The International Promotion of Political Norms in Eastern Europe: a Qualitative Comparative Analysis
May 25, 2019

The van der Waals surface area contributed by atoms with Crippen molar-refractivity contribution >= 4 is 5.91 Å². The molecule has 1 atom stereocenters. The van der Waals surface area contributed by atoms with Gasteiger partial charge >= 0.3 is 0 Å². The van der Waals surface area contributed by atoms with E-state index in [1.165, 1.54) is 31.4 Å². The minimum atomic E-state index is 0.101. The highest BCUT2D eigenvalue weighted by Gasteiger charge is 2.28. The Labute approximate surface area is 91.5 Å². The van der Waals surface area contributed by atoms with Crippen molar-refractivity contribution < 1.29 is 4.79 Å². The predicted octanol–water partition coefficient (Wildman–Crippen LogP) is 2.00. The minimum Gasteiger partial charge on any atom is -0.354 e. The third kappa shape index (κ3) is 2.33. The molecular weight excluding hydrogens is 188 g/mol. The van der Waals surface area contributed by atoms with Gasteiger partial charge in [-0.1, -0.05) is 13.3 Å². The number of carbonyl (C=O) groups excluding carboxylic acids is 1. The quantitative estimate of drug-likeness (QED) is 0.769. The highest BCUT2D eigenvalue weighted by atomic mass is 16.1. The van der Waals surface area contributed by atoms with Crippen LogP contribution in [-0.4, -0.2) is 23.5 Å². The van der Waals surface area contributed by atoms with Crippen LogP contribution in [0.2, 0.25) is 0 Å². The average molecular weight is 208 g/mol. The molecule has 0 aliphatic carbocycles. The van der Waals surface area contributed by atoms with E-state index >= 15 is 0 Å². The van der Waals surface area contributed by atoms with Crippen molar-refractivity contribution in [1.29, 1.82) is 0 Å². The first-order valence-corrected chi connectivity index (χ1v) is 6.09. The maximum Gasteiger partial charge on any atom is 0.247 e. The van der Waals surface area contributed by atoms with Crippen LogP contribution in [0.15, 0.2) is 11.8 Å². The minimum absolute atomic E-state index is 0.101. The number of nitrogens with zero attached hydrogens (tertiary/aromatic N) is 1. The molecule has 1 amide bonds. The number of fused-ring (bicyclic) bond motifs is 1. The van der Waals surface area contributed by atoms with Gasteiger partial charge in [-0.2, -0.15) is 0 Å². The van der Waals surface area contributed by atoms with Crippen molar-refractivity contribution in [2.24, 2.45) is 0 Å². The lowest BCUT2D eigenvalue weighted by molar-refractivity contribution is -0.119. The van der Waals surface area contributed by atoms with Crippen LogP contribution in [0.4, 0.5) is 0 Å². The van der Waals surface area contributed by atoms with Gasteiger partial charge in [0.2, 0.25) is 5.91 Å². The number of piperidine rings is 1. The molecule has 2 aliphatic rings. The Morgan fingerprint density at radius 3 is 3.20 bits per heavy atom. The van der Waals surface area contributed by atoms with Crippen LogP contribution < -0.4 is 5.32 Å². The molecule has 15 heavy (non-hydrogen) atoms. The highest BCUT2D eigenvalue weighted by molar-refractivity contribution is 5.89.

Since the end of the Cold War, European regional organizations have been engaged in promoting the core norms of the emerging pan-European liberal international community in Eastern Europe: democracy and human rights (including minority rights) and the peaceful and integrative settlement of international and interethnic conflicts. When were these efforts effective? Starting from the two most prominent models in the literature on international norm promotion - the social learning model and the external incentives model - the paper uses Qualitative Comparative Analysis (QCA) to examine the conditions under which governments in eastern Europe have complied with the political demands of European regional organizations. It shows that a credible perspective of EU and/or NATO accession combined with low political adaptation costs for the target governments was a sufficient condition for compliance; it thus corroborates the external incentives model. However, in the final phase of accession negotiations, a positive identification with the West proved sufficient as well - even when compliance threatened the survival of the government. By contrast, the other conditions of the social learning model (legitimacy and resonance) were irrelevant to the effectiveness of international norm promotion.